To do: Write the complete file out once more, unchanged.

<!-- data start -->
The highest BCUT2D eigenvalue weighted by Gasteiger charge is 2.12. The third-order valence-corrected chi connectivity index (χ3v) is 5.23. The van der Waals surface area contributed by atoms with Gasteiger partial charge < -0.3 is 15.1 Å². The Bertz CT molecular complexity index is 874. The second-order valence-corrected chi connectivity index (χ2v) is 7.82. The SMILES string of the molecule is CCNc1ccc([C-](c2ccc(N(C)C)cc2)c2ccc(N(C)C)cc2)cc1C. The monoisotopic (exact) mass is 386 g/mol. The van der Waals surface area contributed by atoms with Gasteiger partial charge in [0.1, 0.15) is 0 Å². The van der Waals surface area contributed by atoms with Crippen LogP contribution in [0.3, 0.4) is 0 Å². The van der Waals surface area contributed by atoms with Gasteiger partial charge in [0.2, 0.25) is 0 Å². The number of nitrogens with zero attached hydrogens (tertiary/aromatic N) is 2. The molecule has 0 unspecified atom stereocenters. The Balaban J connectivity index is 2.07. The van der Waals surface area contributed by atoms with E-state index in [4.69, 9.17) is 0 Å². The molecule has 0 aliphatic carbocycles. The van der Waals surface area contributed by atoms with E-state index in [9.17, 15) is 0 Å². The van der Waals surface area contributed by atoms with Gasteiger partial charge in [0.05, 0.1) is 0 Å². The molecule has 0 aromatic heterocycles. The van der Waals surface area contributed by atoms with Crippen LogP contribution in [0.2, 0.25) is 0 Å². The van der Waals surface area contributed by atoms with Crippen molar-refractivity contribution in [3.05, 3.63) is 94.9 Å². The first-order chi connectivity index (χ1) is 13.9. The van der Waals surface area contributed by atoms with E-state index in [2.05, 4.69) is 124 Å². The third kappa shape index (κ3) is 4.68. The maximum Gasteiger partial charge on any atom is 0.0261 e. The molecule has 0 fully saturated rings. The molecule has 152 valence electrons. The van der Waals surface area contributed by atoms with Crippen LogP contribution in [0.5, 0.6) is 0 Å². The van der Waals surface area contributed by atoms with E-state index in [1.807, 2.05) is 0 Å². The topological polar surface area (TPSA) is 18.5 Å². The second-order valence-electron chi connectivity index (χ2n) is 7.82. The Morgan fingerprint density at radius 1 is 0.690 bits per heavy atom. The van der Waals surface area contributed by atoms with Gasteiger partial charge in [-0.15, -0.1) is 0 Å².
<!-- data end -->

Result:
The highest BCUT2D eigenvalue weighted by Gasteiger charge is 2.12. The third-order valence-corrected chi connectivity index (χ3v) is 5.23. The van der Waals surface area contributed by atoms with Gasteiger partial charge < -0.3 is 15.1 Å². The Bertz CT molecular complexity index is 874. The second-order valence-corrected chi connectivity index (χ2v) is 7.82. The SMILES string of the molecule is CCNc1ccc([C-](c2ccc(N(C)C)cc2)c2ccc(N(C)C)cc2)cc1C. The monoisotopic (exact) mass is 386 g/mol. The van der Waals surface area contributed by atoms with Gasteiger partial charge in [0.1, 0.15) is 0 Å². The van der Waals surface area contributed by atoms with Crippen LogP contribution in [0.3, 0.4) is 0 Å². The van der Waals surface area contributed by atoms with Gasteiger partial charge in [0.2, 0.25) is 0 Å². The number of nitrogens with zero attached hydrogens (tertiary/aromatic N) is 2. The molecule has 0 unspecified atom stereocenters. The Balaban J connectivity index is 2.07. The van der Waals surface area contributed by atoms with E-state index in [4.69, 9.17) is 0 Å². The molecule has 0 aliphatic carbocycles. The van der Waals surface area contributed by atoms with E-state index in [9.17, 15) is 0 Å². The van der Waals surface area contributed by atoms with Gasteiger partial charge in [0.05, 0.1) is 0 Å². The molecule has 0 aromatic heterocycles. The van der Waals surface area contributed by atoms with Crippen LogP contribution in [0.2, 0.25) is 0 Å². The van der Waals surface area contributed by atoms with Crippen molar-refractivity contribution in [3.05, 3.63) is 94.9 Å². The first-order chi connectivity index (χ1) is 13.9. The van der Waals surface area contributed by atoms with E-state index in [2.05, 4.69) is 124 Å². The third kappa shape index (κ3) is 4.68. The maximum Gasteiger partial charge on any atom is 0.0261 e. The molecule has 0 fully saturated rings. The molecule has 152 valence electrons. The van der Waals surface area contributed by atoms with Crippen LogP contribution in [0.5, 0.6) is 0 Å². The van der Waals surface area contributed by atoms with E-state index in [1.807, 2.05) is 0 Å². The topological polar surface area (TPSA) is 18.5 Å². The second-order valence-electron chi connectivity index (χ2n) is 7.82. The Morgan fingerprint density at radius 1 is 0.690 bits per heavy atom. The van der Waals surface area contributed by atoms with Gasteiger partial charge in [-0.15, -0.1) is 0 Å².